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Expert analysis from Heriot-Watt suggests that the UK's geology is unlikely to be suitable for hydraulic fracturing.

The inherent complexity of the sedimentary basins has not been fully appreciated or articulated and, as a result, the opportunity has been overhyped.

Professor John Underhill

While many opponents of fracking continue to focus on the environmental impact of this method of oil and gas extraction, Professor John Underhill, the University's Chief Scientist, has challenged the implication that because fracking works in the US it must also work in the UK.

Professor Underhill explains, “Both sides of the hydraulic fracturing debate assume that the geology is a ‘slam dunk' and it will work if exploration drilling goes ahead.

“In locations where the geology has led to large potential deposits, uplift and the faulted structure of the basins are detrimental to its ultimate recovery. Yet, the only question that has been addressed to date is how large the shale resource is in the UK. The inherent complexity of the sedimentary basins has not been fully appreciated or articulated and, as a result, the opportunity has been overhyped.”

A significant tilt affects the UK, which was initiated by active plate margin forces over 55 million years ago, due to an upward surge of magma under Iceland and the subsequent formation of the Atlantic Ocean. The latter led to buckling of precursor sedimentary basins against the stable tectonic interior of continental Europe, including those considered to contain large shale resources.

Areas that were once buried to depths and at temperatures where oil and gas maturation occurs, have been uplifted to levels where they are no longer actively generating petroleum. They have also been highly deformed by folds and faults that cause the shales to be offset and broken up into compartments. This has created pathways that have allowed some of the oil and gas to escape.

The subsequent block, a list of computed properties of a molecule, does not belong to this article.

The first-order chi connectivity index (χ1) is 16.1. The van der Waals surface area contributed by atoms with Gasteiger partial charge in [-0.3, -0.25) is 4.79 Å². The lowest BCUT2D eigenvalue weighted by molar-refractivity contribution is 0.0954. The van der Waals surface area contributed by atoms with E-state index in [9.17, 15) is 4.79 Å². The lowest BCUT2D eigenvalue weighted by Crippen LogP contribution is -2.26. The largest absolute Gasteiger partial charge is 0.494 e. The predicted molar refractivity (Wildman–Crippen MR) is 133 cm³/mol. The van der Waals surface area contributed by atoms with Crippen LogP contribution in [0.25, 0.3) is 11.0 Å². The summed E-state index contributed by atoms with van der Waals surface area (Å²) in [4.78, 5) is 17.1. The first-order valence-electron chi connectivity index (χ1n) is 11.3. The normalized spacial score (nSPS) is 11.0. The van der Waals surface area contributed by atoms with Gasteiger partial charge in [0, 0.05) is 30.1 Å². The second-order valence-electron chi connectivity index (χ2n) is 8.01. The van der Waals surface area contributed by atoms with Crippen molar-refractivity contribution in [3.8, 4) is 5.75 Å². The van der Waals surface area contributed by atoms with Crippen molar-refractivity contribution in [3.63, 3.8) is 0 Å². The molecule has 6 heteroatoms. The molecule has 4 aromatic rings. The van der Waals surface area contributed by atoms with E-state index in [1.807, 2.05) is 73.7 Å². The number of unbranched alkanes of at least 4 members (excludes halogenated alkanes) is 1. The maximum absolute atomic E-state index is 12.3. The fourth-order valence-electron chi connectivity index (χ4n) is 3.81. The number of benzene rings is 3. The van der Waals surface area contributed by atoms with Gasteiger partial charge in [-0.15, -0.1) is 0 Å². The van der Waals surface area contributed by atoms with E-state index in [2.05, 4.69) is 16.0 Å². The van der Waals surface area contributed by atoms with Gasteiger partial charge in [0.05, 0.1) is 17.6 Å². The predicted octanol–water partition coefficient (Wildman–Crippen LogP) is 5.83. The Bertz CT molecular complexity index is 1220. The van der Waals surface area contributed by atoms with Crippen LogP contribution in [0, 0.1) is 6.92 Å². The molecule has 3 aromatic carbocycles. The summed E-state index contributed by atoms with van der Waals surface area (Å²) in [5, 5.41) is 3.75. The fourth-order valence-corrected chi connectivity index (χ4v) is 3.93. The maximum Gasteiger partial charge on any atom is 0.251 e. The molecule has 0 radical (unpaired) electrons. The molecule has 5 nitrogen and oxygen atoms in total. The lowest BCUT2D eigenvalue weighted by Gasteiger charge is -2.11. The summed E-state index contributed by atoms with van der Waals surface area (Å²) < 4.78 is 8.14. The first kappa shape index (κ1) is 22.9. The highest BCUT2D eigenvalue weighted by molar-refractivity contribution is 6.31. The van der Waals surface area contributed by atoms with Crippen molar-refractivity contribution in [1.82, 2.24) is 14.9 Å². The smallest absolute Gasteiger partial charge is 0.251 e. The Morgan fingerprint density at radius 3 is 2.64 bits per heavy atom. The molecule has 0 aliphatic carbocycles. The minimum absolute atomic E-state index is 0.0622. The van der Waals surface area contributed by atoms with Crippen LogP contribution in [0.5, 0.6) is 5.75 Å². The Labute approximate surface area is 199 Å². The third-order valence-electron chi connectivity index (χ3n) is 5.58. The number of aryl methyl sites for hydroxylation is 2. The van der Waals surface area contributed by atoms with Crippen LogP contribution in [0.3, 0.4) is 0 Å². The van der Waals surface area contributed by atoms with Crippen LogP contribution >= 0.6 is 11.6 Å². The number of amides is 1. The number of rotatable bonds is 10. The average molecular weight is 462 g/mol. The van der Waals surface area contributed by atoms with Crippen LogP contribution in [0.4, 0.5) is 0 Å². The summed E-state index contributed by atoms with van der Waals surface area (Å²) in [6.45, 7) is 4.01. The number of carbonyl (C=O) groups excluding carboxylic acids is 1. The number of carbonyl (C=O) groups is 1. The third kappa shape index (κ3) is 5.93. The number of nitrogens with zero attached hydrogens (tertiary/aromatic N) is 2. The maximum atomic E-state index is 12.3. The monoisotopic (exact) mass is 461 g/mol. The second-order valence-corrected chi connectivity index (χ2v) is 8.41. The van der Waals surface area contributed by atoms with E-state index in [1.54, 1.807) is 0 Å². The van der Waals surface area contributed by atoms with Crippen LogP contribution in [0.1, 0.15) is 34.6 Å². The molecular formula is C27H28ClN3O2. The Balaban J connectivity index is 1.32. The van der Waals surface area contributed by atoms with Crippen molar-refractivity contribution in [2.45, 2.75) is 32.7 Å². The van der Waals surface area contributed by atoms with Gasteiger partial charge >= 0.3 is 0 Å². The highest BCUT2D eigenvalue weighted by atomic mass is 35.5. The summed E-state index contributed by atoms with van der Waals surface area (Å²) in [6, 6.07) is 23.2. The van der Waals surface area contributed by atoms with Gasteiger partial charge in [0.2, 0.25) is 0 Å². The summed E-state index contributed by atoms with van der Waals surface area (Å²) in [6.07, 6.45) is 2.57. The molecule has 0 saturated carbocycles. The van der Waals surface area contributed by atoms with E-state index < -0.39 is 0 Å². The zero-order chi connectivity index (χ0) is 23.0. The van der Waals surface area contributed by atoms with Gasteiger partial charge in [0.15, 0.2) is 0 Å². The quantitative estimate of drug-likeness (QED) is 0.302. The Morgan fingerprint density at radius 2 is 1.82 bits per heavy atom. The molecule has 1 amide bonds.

Professor Underhill said, “There is a need to factor this considerable and fundamental geological uncertainty into the economic equation. It would be extremely unwise to rely on shale gas to ride to the rescue of the UK's gas needs only to discover that we're 55 million years too late.”

Writing in The Conversation, John Underhill discusses three potential fracking sites to illustrate the issue: the Weald Basin in southern England, the Bowland Shale in Lancashire and the West Lothian Oil Shale in Scotland.

The Weald Basin of southern England was a major area of sedimentary deposits in the Cretaceous, (the period between 65m and 145m years ago) but was subsequently deformed into a major anticlinal arch - a type of fold that is an arch-like shape and has its oldest beds at its core.  The margins of this tectonic fold are particularly well defined since they are marked by the steeply dipping chalk ridges that form the North and South Downs in south-east England.

Other basins believed to contain commercial shale gas, like the Bowland Shale in Lancashire and West Lothian Oil Shale in Scotland, went through an additional period of deformation about 290m years ago. This has further compounded their structural complexity.